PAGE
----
THE VORTICISTS: REBEL ARTISTS IN LONDON AND NEW YORK, 1914-18
”The Vorticists: Rebel Artists in London and New York, 114-18" is the first museum exhibition devoted to this Anglo-American movement to be presented in the United States or Italy. It is also the first to attempt to recreate the three Vorticist exhibitions mounted during World War I that served to define the group's radical aesthetic for the public. An abstracted figurative style, combining machine-age forms and the energetic imagery suggested by a vortex, Vorticism emerged in London at a moment when the staid English art scene had been jolted by the advent of French Cubism and Italian Futurism. Absorbing elements from both, but also defining themselves against these foreign idioms, Vorticism was a short-lived but pivotal modernist movement that spanned the years of World War I (1914-1918).
This seminal exhibition is co-curated by Mark Antliff, Professor of Art, Art History & Visual Studies at Duke University, and Vivien Greene, Curator of Nineteenth and Early Twentieth Century Art at the Solomon R. Guggenheim Museum, New York. The exhibition will showcase approximately 90 works (paintings, drawings, prints, sculpture, photographs and related ephemera) by members of the Vorticist movement drawn from public and private collections throughout Europe and North America. Vorticism will introduce visitors to such artists as Wyndham Lewis, Henri Gaudier-Brzeska, Helen Saunders, Edward Wadsworth and other members of the Vorticist group. The group took its name from "Vortex," a term coined by the American expatriate literary great Ezra Pound in 1913, when describing the "maximum energy" he and his colleagues wished to instill among London's literary and artistic avant-garde. The Vorticist painters created compositions activated by zigzagging, diagonal forms and—in contrast to the Cubists and Futurists—more fully embraced geometric, abstract imagery, while not abandoning three-dimensional space. They harnessed the language of abstraction to convey the industrial dynamism they associated with the "vortex" of the modern city.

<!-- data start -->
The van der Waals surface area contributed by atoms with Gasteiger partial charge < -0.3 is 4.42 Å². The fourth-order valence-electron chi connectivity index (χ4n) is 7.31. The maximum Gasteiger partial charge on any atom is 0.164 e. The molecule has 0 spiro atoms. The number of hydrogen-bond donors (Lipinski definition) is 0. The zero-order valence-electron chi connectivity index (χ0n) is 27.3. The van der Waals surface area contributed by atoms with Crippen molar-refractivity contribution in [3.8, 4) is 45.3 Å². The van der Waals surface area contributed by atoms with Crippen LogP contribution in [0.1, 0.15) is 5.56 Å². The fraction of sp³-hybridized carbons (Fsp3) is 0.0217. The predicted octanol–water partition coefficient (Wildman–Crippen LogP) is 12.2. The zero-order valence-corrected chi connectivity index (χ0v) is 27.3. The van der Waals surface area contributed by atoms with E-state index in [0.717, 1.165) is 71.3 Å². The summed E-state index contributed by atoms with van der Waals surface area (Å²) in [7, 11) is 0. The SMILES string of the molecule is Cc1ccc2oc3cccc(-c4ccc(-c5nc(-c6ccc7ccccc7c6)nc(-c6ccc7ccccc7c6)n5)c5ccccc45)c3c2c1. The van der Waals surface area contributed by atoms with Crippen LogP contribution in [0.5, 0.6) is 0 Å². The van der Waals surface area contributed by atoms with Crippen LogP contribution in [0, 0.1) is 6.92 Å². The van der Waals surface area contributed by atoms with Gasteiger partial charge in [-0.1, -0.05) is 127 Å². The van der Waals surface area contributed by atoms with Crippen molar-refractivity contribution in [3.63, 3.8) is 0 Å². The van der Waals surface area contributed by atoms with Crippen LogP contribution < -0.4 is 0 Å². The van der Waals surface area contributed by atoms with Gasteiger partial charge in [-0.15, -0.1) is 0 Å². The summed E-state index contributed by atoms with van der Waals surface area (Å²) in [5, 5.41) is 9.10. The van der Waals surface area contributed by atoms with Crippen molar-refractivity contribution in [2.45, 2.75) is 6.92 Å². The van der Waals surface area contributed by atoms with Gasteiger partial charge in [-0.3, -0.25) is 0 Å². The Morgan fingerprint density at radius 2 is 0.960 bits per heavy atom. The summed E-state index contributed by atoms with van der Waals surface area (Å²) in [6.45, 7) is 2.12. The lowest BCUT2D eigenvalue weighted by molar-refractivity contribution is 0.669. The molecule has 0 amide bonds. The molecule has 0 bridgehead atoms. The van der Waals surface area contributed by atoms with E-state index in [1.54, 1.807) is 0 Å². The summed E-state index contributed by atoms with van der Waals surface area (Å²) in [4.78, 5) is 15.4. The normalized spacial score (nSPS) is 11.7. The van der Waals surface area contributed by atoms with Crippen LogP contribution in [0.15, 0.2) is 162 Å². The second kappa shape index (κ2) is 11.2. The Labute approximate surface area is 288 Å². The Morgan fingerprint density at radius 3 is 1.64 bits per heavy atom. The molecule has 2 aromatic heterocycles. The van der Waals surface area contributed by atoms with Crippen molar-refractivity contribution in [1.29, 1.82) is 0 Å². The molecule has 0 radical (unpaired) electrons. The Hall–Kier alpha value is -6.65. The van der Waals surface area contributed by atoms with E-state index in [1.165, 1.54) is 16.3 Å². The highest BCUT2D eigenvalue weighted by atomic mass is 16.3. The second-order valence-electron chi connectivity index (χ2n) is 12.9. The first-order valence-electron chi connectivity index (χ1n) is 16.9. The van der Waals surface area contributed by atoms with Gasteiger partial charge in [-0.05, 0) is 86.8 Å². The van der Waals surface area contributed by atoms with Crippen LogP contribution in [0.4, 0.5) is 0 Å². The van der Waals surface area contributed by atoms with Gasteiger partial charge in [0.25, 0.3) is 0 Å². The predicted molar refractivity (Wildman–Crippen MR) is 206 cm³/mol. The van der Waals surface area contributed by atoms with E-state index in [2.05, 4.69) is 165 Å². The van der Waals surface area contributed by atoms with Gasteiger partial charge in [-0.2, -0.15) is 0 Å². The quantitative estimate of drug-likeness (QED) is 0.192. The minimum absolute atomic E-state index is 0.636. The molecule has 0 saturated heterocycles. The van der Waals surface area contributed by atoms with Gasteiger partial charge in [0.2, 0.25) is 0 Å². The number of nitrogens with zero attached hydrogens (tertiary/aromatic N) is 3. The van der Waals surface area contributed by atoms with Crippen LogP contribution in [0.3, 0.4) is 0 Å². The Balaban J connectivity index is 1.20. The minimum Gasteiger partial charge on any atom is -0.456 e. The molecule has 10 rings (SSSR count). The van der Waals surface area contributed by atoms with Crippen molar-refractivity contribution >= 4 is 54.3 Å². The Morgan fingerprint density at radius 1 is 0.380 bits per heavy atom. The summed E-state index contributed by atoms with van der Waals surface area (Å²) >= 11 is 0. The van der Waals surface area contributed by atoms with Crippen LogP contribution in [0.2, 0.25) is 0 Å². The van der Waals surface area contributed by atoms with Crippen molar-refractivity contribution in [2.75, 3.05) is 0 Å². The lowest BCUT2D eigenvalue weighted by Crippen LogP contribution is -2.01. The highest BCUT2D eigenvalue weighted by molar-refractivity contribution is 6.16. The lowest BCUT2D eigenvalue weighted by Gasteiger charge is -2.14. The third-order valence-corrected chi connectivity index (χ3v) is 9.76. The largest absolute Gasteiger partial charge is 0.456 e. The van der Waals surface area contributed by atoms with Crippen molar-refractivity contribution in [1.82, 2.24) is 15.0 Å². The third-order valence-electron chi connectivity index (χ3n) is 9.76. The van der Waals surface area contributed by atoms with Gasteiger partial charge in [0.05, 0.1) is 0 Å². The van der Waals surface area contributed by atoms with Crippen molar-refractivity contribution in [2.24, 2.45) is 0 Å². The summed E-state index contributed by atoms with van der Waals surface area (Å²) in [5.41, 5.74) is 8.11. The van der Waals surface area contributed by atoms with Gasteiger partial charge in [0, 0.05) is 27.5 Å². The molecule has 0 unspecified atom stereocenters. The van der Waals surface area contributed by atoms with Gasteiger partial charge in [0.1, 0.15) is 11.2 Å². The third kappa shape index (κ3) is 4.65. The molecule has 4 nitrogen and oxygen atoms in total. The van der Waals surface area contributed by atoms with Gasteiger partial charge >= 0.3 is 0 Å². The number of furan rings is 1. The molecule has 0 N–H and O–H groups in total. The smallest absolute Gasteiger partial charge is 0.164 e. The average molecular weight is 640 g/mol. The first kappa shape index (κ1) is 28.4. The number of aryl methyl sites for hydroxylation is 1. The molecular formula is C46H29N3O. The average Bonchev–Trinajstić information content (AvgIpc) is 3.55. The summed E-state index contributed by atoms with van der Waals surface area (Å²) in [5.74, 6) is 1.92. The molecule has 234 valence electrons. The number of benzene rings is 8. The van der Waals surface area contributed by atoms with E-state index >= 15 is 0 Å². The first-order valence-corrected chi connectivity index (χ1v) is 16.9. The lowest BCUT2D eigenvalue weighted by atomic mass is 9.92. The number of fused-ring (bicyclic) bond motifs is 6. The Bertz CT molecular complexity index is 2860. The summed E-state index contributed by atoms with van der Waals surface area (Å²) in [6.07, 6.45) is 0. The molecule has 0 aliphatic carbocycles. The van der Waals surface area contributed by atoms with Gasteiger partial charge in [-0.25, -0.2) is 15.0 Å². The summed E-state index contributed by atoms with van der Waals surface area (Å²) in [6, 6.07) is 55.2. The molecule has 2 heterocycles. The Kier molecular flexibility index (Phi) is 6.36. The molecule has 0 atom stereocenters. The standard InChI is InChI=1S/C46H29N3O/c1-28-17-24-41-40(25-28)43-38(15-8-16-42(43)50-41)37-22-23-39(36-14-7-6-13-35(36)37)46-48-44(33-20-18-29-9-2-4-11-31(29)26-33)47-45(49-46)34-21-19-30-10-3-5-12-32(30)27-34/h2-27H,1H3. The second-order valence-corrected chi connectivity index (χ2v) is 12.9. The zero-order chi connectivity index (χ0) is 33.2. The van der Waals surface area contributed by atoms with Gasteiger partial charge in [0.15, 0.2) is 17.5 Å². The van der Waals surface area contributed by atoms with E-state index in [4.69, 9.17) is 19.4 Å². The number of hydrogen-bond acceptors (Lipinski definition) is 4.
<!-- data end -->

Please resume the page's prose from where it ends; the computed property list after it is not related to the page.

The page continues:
Among historians of modernism, Vorticism has been traditionally treated as an insular British art movement. "The Vorticists: Rebel Artists in London and New York, 1914-18" will overcome that myth by identifying the movement as a distinctly Anglo-American endeavor developed in 1914 as an avant-garde response to the impact of French Cubism and Italian Futurism on artists and writers in London and New York.
"The Vorticists: Rebel Artists in London and New York, 1914-1918" is co-organized by the Nasher Museum of Art at Duke University, the Peggy Guggenheim Collection, Venice, and Tate Britain. It will open at the Nasher Museum on September 30, 2010 and run through January 2, 2011; it will then travel to the Peggy Guggenheim Collection in Venice where it will be on view from January 29 to May 15, 2011, and finally to Tate Britain in London from June 14 to September 18, 2011.
To abstract means to remove, and in the art sense it means that artist has removed or withheld references to an object, landscape or figure to produce a simplified or schematic work. This method of creating art has led to many critical theories; some theorists considered this the purest form of art: art for art’s sake. Unconcerned as it is with materiality, abstraction is often considered as representing the spiritual.
A person who creates exhibitions or who is employed to look after and research museum objects.
A three-dimensional work of art. Such works may be carved, modelled, constructed, or cast. Sculptures can also be described as assemblage, in the round, relief, and made in a huge variety of media. Contemporary practice also includes live elements, as in Gilbert & George 'Living Sculpture' as well as broadcast work, radio or sound sculpture.
UK, London, Tate Britain
- 14 July 2011 − 19 September 2011
Italy, Venice, Peggy Guggenheim Collection
- 29 January 2011 − 15 June 2011
USA, The Nasher Museum of Art At Duke University
- 30 September 2010 − 02 January 2011